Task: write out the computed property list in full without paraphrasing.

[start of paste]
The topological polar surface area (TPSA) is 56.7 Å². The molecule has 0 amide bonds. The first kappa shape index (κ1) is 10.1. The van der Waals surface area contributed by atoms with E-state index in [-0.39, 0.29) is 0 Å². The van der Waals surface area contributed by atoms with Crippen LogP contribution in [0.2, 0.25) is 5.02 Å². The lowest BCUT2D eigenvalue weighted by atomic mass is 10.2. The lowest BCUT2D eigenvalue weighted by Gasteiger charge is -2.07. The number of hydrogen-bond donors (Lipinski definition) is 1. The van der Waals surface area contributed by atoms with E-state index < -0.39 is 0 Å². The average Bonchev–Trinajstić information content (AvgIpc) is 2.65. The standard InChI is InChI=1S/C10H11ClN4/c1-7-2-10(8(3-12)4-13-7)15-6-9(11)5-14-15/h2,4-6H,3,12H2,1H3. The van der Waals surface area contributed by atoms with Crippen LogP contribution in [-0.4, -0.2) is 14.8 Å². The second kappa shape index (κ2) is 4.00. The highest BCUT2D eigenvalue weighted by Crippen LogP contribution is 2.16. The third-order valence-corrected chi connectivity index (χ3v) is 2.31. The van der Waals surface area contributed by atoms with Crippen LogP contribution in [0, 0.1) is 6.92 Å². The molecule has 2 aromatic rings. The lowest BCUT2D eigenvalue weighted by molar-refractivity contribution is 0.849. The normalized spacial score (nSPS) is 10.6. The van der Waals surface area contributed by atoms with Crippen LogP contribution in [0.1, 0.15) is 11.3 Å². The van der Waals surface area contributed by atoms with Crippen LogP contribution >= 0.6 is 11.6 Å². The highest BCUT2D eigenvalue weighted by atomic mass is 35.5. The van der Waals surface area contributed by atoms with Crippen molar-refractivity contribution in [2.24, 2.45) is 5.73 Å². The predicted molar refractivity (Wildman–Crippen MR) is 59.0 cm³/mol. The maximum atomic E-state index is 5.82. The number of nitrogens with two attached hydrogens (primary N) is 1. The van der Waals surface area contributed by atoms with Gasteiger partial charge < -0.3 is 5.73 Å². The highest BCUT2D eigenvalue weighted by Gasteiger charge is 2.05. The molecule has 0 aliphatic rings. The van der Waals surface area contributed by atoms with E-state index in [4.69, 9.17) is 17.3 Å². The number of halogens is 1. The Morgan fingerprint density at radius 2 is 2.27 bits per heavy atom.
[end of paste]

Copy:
The topological polar surface area (TPSA) is 56.7 Å². The molecule has 0 amide bonds. The first kappa shape index (κ1) is 10.1. The van der Waals surface area contributed by atoms with E-state index in [-0.39, 0.29) is 0 Å². The van der Waals surface area contributed by atoms with Crippen LogP contribution in [0.2, 0.25) is 5.02 Å². The lowest BCUT2D eigenvalue weighted by atomic mass is 10.2. The lowest BCUT2D eigenvalue weighted by Gasteiger charge is -2.07. The number of hydrogen-bond donors (Lipinski definition) is 1. The van der Waals surface area contributed by atoms with E-state index < -0.39 is 0 Å². The average Bonchev–Trinajstić information content (AvgIpc) is 2.65. The standard InChI is InChI=1S/C10H11ClN4/c1-7-2-10(8(3-12)4-13-7)15-6-9(11)5-14-15/h2,4-6H,3,12H2,1H3. The van der Waals surface area contributed by atoms with Crippen LogP contribution in [-0.4, -0.2) is 14.8 Å². The second kappa shape index (κ2) is 4.00. The highest BCUT2D eigenvalue weighted by Crippen LogP contribution is 2.16. The third-order valence-corrected chi connectivity index (χ3v) is 2.31. The van der Waals surface area contributed by atoms with Crippen LogP contribution in [0, 0.1) is 6.92 Å². The molecule has 2 aromatic rings. The lowest BCUT2D eigenvalue weighted by molar-refractivity contribution is 0.849. The normalized spacial score (nSPS) is 10.6. The van der Waals surface area contributed by atoms with Crippen LogP contribution in [0.1, 0.15) is 11.3 Å². The van der Waals surface area contributed by atoms with Crippen LogP contribution >= 0.6 is 11.6 Å². The highest BCUT2D eigenvalue weighted by atomic mass is 35.5. The van der Waals surface area contributed by atoms with Crippen molar-refractivity contribution in [2.24, 2.45) is 5.73 Å². The predicted molar refractivity (Wildman–Crippen MR) is 59.0 cm³/mol. The maximum atomic E-state index is 5.82. The number of nitrogens with two attached hydrogens (primary N) is 1. The van der Waals surface area contributed by atoms with Gasteiger partial charge < -0.3 is 5.73 Å². The highest BCUT2D eigenvalue weighted by Gasteiger charge is 2.05. The molecule has 0 aliphatic rings. The van der Waals surface area contributed by atoms with E-state index in [4.69, 9.17) is 17.3 Å². The number of halogens is 1. The Morgan fingerprint density at radius 2 is 2.27 bits per heavy atom.